RainePower was set up in 2009 by a not-for-profit organisation called the Killington and District Sustainable Energy Trust (K-SET) which is based in south east Cumbria, in the Lune valley, just a few miles from Sedbergh. (Click on this link for the K-SET website).
Killington is farming village of 160 people spread over 20 square miles and the residents set up K-SET because like so many people they are keen to do their bit to reduce their dependence on carbon energy. They started by doing a carbon footprint survey and the figure was unusually high. This was perhaps not surprising as they have no bus service, live 4 to 7 miles from any shop and have no mains gas. Nearly half of them are farmers who have to have four wheeled drive vehicles and have to use tractors. Foreign holidays do not loom large in their personal calendars.
The Hydro Project
Following a number of initiatives to introduce carbon reduction measures such as wall insulation and biomas boilers into their homes, in 2010 they set about investigating a hydro project. Having commissioned a survey of two or three high-head sites they eventually decided to go ahead on a low-head site. It was on a weir on the River Lune that had served a flour mill at Broad Raine, which had ceased operation in the 1970s. Lancaster University assisted in the preparation of a Feasibility Study. The Environment Agency were very helpful in long drawn out discussions with the fishing interests.
Funding and Commissioning Reports
K-SET is in truth a fireside organisation and over the next five years the Trustees met monthly to jump the hurdles that bar the way to setting up an hydro project. They acquired some funding locally from the Sedbergh Parish Community Fund and the Killington Sports Charity. Further funding came from a number of other organisations including the NatureSave Trust, PureLeapfrog, the Cumbria Community Foundation, the LocaL Area Partnership and the Craven Trust. This enabled essential reports to be undertaken on the ecology of the site (focussing particularly on bats and badgers as well as migratory fish such as sea trout and salmon), on arboriculture, on flood risk and on the effect of the noise of the turbine on nearby residents.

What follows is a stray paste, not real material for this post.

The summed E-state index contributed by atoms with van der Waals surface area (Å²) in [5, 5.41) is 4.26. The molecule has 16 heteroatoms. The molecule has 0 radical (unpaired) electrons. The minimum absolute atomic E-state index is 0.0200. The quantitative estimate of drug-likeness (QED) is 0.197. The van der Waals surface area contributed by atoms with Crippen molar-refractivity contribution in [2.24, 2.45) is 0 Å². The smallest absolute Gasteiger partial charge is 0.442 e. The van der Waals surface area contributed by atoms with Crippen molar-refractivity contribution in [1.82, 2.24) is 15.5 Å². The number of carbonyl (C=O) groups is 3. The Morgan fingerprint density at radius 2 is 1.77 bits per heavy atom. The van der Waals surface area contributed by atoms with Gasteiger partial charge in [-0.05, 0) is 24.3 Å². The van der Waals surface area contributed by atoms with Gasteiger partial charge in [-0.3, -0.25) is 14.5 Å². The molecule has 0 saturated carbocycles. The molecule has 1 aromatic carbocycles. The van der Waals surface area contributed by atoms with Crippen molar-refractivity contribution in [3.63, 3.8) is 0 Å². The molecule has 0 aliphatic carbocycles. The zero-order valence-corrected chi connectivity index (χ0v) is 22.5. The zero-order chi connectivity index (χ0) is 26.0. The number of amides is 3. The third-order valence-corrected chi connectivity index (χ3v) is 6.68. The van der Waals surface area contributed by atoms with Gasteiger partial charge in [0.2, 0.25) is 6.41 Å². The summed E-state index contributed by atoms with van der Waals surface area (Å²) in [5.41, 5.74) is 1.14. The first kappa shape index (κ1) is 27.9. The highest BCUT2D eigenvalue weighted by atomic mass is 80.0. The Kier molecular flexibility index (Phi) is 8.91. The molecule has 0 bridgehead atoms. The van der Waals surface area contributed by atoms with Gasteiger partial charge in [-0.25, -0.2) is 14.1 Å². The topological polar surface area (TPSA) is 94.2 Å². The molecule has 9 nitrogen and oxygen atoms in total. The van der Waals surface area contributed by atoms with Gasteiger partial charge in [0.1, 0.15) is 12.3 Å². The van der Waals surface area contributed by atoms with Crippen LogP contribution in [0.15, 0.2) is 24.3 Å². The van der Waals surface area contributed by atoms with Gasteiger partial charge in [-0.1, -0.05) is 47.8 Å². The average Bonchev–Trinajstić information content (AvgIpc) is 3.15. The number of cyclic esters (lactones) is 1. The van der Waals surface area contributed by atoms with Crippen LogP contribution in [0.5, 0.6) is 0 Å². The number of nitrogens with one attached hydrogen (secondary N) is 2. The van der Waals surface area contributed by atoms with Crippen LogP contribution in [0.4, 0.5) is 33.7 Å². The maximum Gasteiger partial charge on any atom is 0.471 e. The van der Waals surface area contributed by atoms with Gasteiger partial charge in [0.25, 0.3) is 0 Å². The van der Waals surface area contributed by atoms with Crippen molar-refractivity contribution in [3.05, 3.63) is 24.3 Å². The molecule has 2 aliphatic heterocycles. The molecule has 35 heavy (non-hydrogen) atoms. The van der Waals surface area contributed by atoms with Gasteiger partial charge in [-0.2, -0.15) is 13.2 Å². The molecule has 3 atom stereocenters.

Crucially these funds also enabled K-SET to commission Spaans Babcock, an engineering firm that manufactures hydraulic screw turbines, to undertake surveys of the river and to draw up the designs. Although they planned initially for a 50kW screw, the output was eventually downgraded to 35kW and on this basis drawings were produced ready for applications to South Lakeland District Council for Planning Permission, to the Environment Agency for the Abstraction and Impoundment Licences and to Electricity North West to accept the power generated. The power would not go to local properties but straight into the grid at an existing transformer on the nearby lane. The owner of the field which gives access to the site is a great supporter of the green energy but negotiations for the access were time consuming because they involved agreeing to important conditions which ensured consideration for any effects the scheme might have on neighbours both during and after construction.
Finally the site had to be bought for £30,000 from the Environment Agency, with a loan from Energy4All, a deal made possible through the good offices of South Lakeland District Council.
Setting up RainePower
The invaluable help of Energy4 All enabled K-SET to set up a Benefit of the Community Society, named RainePower, to raise the funds for the project. Four Members of K-SET moved over to become RainePower Directors together with a representative from Energy4All. The Secretary of K-SET as a Director on both Boards remains as a link between the two organisations. In November 2015, within a month, Energy4All had on RainePower’s behalf raised £440,000 for the project.